Wednesday, March 12, 2008


Like many baby boomers – at least the older ones like me – whenever I hear the words “easy rider” I can only think of one thing. And to all you smarty-pants types out there, no I’m not talking about those recumbent exercise bicycles that they have in all the senior centers. Not yet anyway. No, I think of that 1969 psychedelic road movie staring Peter Fonda, Dennis Hopper, and Jack Nicholson in his breakout role. I think of Easy Rider.

Despite the fact that at this very moment I’m looking out my window at gi-normus plowed-up piles of lake effect snow, the roads are clear, and when the March sun shines, the motorcyclists come out and roar about. Nothing says spring more than robins piping and hogs revving. So I decided to celebrate with a post about Easy Rider, and that’s when I made an astounding discovery. The term “easy rider” neither started, nor ended, with the famous hippie era movie! It most often has (no big surprise) a sexual connotation, but seems to be applicable to women and men. Check it out.

Some of the earliest known origins of the term comes from late 19th and early 20th Century, particularly in African-American blues culture. Over time, it referred to

  • A woman who was sexually experienced and, ahem, good at said activity. Well, I guess that makes sense. But it also can refer to…
  • A man, which might make even more sense, if you follow me. And that’s all I’m going to say on that particular subject.
  • Other trains of thought suggest that “easy rider” dates to the time of the Great Depression, when hobos road the rails. Arguments for that interpretation say that the term “easy rider” was pretty much interchangeable with “C.C. Rider” and its variation, “See See Rider.” Some say it’s comes form the ubiquitous Colorado Central line (with two big capital Cs stenciled on the boxcars).
  • Some say it meant any slow moving train.
  • Still others will swear on a stack of Bibles that C.C. refers to the old time itinerant Circuit Court judges.
  • In WWII, the term was adapted for use by G.I.s who hired local young women as housekeepers-with-benefits, and thus had a pretty “easy ride” (clean living quarters, regular sex).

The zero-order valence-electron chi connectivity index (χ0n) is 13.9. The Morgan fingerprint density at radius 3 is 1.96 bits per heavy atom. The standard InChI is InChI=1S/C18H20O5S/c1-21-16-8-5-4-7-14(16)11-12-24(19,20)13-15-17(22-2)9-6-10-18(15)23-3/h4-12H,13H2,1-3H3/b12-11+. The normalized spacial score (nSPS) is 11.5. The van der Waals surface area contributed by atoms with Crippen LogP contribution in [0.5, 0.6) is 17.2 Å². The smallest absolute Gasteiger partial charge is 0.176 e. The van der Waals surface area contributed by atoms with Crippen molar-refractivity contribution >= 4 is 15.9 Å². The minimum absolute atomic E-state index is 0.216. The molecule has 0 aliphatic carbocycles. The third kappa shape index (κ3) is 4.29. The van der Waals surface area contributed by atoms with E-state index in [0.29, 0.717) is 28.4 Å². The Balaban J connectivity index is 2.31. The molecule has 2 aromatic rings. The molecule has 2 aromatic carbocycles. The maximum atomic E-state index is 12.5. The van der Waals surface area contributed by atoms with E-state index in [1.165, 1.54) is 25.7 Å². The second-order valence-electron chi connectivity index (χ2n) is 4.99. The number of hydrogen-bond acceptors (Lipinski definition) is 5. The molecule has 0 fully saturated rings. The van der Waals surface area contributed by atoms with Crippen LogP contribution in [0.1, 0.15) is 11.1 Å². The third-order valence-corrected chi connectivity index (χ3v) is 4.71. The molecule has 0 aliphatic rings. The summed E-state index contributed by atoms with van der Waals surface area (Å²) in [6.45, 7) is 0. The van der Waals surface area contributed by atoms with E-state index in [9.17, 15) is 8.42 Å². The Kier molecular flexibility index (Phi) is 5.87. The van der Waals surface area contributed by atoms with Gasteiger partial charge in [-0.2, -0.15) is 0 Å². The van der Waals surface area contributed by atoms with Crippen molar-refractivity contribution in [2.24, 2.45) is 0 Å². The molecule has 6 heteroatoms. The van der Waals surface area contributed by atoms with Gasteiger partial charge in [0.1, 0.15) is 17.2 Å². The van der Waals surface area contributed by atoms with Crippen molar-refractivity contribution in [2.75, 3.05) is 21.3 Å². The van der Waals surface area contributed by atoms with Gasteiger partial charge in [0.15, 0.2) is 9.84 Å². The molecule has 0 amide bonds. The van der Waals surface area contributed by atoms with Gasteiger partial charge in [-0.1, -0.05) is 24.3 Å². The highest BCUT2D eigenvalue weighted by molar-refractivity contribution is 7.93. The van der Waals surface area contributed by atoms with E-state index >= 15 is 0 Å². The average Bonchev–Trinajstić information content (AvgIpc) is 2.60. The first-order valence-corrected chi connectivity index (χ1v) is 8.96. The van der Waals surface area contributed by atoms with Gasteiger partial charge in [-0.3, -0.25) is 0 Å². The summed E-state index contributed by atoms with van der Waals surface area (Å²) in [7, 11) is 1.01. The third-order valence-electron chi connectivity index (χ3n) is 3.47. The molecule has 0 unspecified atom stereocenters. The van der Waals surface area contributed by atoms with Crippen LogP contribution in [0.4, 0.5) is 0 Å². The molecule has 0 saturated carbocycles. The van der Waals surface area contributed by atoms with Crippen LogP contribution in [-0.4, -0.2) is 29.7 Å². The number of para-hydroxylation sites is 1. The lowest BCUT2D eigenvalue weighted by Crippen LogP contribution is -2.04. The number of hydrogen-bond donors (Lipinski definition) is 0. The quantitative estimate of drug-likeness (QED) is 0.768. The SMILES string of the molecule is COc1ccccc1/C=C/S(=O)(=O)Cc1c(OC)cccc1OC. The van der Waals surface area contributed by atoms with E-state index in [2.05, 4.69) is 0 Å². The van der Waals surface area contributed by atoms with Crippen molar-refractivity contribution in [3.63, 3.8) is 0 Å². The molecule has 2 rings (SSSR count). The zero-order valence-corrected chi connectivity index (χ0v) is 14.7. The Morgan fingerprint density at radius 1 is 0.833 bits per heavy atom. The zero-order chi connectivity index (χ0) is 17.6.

• Here come the 60s and free love. Same general application of the term, although how that applies to the film Easy Rider isn’t that clear to me. Dennis Hopper, who directed Easy Rider, said the term applied to pimps. But Captain America and Billy weren’t pimps. They got their grubstake from a big cocaine deal (cameo by Phil Spector!) What can I say, folks, I just reports ‘em like I find ‘em.
  • Easy rider can also be Cockney rhyming slang for a pint of cider. And Bob’s your Uncle!
  • “Easy rider” can be found is several Led Zeppelin songs – “Out on the Tiles” is supposed to be one, I checked it out at a few lyrics sites, but I’m not totally convinced.
  • Jimi Hendrix paid his respects to the tradition with a number called “Ezy Rider.”
  • Back in the late 50s a group, Terry Gilkyson and the Easy Riders, had a big Island-flavored hit with “Marianne” (remember “all day all night Marianne, down by the seaside siftin’ sand”?)
  • Terry Gilkyson’s daughter, Eliza, is a singer/songwriter and has written a song to her father, called (you got it) “Easy Rider.”
  • Easy Rider is the name of a transportation smartcard in England.
  • Easy Riders is a Norwegian band, and their self-titled first album in 2004.

I’m sure the list will continue to grow as time marches on; it’s a pretty sure thing that Easy Rider is a permanent part of our global culture.

My fave from the Easy Rider soundtrack -

Marianne -


Quiet Paths said...

Once again a gem of a post. I just had NO idea two simple words were so intertwined into our (and others') societies.

Deborah Godin said...

Thanks! It never fails to amaze me how much is there behind the songs.